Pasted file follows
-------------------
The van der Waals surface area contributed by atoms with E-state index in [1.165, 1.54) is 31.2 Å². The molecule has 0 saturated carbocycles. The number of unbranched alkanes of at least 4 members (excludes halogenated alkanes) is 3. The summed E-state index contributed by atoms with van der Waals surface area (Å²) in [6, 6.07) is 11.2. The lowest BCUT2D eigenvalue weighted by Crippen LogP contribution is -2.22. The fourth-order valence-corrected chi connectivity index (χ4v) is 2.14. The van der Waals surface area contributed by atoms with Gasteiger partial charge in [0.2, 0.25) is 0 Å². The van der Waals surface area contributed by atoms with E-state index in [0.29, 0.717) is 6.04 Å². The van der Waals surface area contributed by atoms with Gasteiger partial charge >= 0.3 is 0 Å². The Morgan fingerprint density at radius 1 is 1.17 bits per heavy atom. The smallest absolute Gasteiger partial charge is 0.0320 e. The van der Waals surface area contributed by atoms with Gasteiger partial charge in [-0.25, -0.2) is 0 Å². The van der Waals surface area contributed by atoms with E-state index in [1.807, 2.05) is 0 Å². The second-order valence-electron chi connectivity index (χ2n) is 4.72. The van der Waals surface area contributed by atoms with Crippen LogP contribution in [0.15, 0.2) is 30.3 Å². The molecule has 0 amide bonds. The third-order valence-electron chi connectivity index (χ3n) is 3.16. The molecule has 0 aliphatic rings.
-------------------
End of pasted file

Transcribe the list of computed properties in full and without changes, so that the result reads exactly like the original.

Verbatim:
The van der Waals surface area contributed by atoms with E-state index in [1.165, 1.54) is 31.2 Å². The molecule has 0 saturated carbocycles. The number of unbranched alkanes of at least 4 members (excludes halogenated alkanes) is 3. The summed E-state index contributed by atoms with van der Waals surface area (Å²) in [6, 6.07) is 11.2. The lowest BCUT2D eigenvalue weighted by Crippen LogP contribution is -2.22. The fourth-order valence-corrected chi connectivity index (χ4v) is 2.14. The van der Waals surface area contributed by atoms with Gasteiger partial charge in [0.2, 0.25) is 0 Å². The van der Waals surface area contributed by atoms with E-state index in [0.29, 0.717) is 6.04 Å². The van der Waals surface area contributed by atoms with Gasteiger partial charge >= 0.3 is 0 Å². The Morgan fingerprint density at radius 1 is 1.17 bits per heavy atom. The smallest absolute Gasteiger partial charge is 0.0320 e. The van der Waals surface area contributed by atoms with Gasteiger partial charge in [-0.25, -0.2) is 0 Å². The van der Waals surface area contributed by atoms with E-state index in [1.807, 2.05) is 0 Å². The second-order valence-electron chi connectivity index (χ2n) is 4.72. The van der Waals surface area contributed by atoms with Crippen LogP contribution in [0.15, 0.2) is 30.3 Å². The molecule has 0 amide bonds. The third-order valence-electron chi connectivity index (χ3n) is 3.16. The molecule has 0 aliphatic rings.